I am always astounded by how much can be going on with respect to the CPU, and Processes in general.

For more on the latter, try Process Explorer (free) via Microsoft's website.

https://docs.microsoft.com/en-us/sysinternals/downloads/process-explorer

Key is to tie the observed behavior, directly or by some pattern, to what the system doing or even not doing.

A missing device could be missing simply because some necessary process etc. is not there.
 

hondoman

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Jul 24, 2014
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For more on the latter, try Process Explorer (free) via Microsoft's website.

https://docs.microsoft.com/en-us/sysinternals/downloads/process-explorer

Key is to tie the observed behavior, directly or by some pattern, to what the system doing or even not doing.

A missing device could be missing simply because some necessary process etc. is not there.
I'll give the process explorer a wee go. At the same time, would it not make sence that if there was a missing process, then the card would not work at all. It works on restart, but not when I shut down at night. Unless, that is causing the process to disappear.

And yes, same thing this morning. And I did FA with the PC yesterday. Music, a few YouTube videos, email. Nothing extraneous. This is odd, indeed.

Ralston, I do appreciate your assistance on this. Cheers!
 

Ralston18

Titan
Moderator
Agree it does not make sense....

My thoughts:

When the computer is running (and all is well) at some time a process is getting launched and into memory.

Or something is being triggered that perhaps corresponds with the disappearance...

Manages to stay there during restarts.

But is gone/lost when the computer is powered off and volatile memory cleared.

Take a look at Task Scheduler (Task Scheduler Library).

Look for any entries that you can associate with "uBit Wifi" or "Bluetooth PCIe card" and the subsequent disappearing act.

Need another clue or two.
 

hondoman

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Take a look at Task Scheduler (Task Scheduler Library).

Look for any entries that you can associate with "uBit Wifi" or "Bluetooth PCIe card" and the subsequent disappearing act.

Need another clue or two.
I've looked at the Task Scheduler the past two days. Nothing really there. I wish I could add a screen shot, but seems a non-starter.

The Scheduler has CCleaner, Windows and Nvidia entries. Roughly 15 entries for two days.

Thoughts?
 

Ralston18

Titan
Moderator
Is CCleaner being launched at startup (see Task Manager > Startup tab)?

If so, disable. At least temporarily.

[Note: For the most part CCleaner is not really necessary and I uninstalled it quite some time ago.]

If not, try to determine via Task Scheduler what and when CCleaner is being started/triggered.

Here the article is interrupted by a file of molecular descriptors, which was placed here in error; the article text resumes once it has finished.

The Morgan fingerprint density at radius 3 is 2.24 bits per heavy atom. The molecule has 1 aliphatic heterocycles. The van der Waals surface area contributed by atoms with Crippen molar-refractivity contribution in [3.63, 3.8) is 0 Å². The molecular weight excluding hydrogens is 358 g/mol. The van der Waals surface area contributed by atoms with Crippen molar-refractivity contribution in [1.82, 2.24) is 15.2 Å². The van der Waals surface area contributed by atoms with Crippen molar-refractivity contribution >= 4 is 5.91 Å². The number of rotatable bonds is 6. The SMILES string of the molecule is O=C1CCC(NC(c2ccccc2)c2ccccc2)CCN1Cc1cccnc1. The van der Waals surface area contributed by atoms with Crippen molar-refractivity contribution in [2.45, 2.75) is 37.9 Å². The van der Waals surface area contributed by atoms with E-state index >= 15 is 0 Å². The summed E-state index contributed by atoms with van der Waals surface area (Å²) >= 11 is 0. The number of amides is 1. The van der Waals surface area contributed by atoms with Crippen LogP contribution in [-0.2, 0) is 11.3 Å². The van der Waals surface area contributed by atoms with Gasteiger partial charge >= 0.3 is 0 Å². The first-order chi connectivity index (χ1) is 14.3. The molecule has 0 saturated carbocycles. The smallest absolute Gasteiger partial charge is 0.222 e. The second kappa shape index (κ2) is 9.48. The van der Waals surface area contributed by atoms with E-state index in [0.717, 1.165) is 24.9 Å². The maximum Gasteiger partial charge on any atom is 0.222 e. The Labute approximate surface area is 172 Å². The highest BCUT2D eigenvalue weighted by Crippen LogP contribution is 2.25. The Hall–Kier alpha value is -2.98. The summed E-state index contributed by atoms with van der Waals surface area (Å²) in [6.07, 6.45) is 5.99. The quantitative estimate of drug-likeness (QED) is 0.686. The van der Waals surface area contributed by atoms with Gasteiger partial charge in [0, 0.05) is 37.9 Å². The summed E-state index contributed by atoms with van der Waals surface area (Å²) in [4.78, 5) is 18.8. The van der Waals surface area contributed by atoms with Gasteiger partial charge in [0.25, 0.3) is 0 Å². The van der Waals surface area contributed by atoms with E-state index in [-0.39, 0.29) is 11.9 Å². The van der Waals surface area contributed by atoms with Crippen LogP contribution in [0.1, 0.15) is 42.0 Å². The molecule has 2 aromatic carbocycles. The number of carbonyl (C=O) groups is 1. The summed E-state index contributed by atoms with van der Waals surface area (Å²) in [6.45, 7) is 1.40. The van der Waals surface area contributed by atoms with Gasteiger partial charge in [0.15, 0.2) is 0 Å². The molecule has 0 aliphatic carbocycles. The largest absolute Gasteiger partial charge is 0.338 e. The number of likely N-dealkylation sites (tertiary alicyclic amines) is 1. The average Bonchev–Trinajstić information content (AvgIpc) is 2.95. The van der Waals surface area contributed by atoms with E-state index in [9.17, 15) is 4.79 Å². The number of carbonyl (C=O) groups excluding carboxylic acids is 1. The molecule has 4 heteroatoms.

My thought is that CCleaner (perhaps along with other TBD circumstances) may be removing files that are necessary for the PCIe card to fully and properly function.
 

hondoman

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Jul 24, 2014
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Is CCleaner being launched at startup (see Task Manager > Startup tab)?

If so, disable. At least temporarily.

[Note: For the most part CCleaner is not really necessary and I uninstalled it quite some time ago.]

If not, try to determine via Task Scheduler what and when CCleaner is being started/triggered.

My thought is that CCleaner (perhaps along with other TBD circumstances) may be removing files that are necessary for the PCIe card to fully and properly function.
CCleaner does two things each morning. One is an updater and the second is CCleanerSkipUAC. As I understand it, CCleanerSkipUAC is nothing more than an entry designed to prevent the user from having to click yes to the UAC pop-up when opening CCleaner.

Something interesting happened this morning. Interested to see your take on this Ralston.

This morning, I booted up the PC. Again, no WLAN. I shut it down, frustrated over this, I went for a coffee. Gone about 20 minutes. I returned and booted the PC. The WLAN was and is working. Odd indeed! What are your thoughts on that?

Whilst on the topic of oddities.... This PCIe card is a TP-Link Archer TX50E AX3000, the Device Manager shows it as Intel Wi-fi 6 AX200. You're the expert, but is that odd or is the Device Manager showing the generic name or chip name?

I truly appreciate you sticking this out with me. I am sincerely grateful.

Cheers!
 

hondoman

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Jul 24, 2014
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Run "ipconfig /all" (without quotes) and post the results.


Wireless LAN adapter WLAN:

Connection-specific DNS Suffix . : home
Description . . . . . . . . . . . : Intel(R) Wi-Fi 6 AX200 160MHz
Physical Address. . . . . . . . . : E0-D4-E8-DF-76-6D
DHCP Enabled. . . . . . . . . . . : Yes
Autoconfiguration Enabled . . . . : Yes
IPv6 Address. . . . . . . . . . . : 2a02:810d:12bf:fb54:fd33:2306:9715:b52e(Preferred)
Temporary IPv6 Address. . . . . . : 2a02:810d:12bf:fb54:3d6b:d82:f172:c420(Preferred)
Link-local IPv6 Address . . . . . : fe80::fd33:2306:9715:b52e%10(Preferred)
IPv4 Address. . . . . . . . . . . : 192.168.0.135(Preferred)
Subnet Mask . . . . . . . . . . . : 255.255.255.0
Lease Obtained. . . . . . . . . . : 29 March 2021 08:13:24
Lease Expires . . . . . . . . . . : 05 April 2021 08:13:27
Default Gateway . . . . . . . . . : fe80::5e35:3bff:fec4:acf6%10
192.168.0.1
DHCP Server . . . . . . . . . . . : 192.168.0.1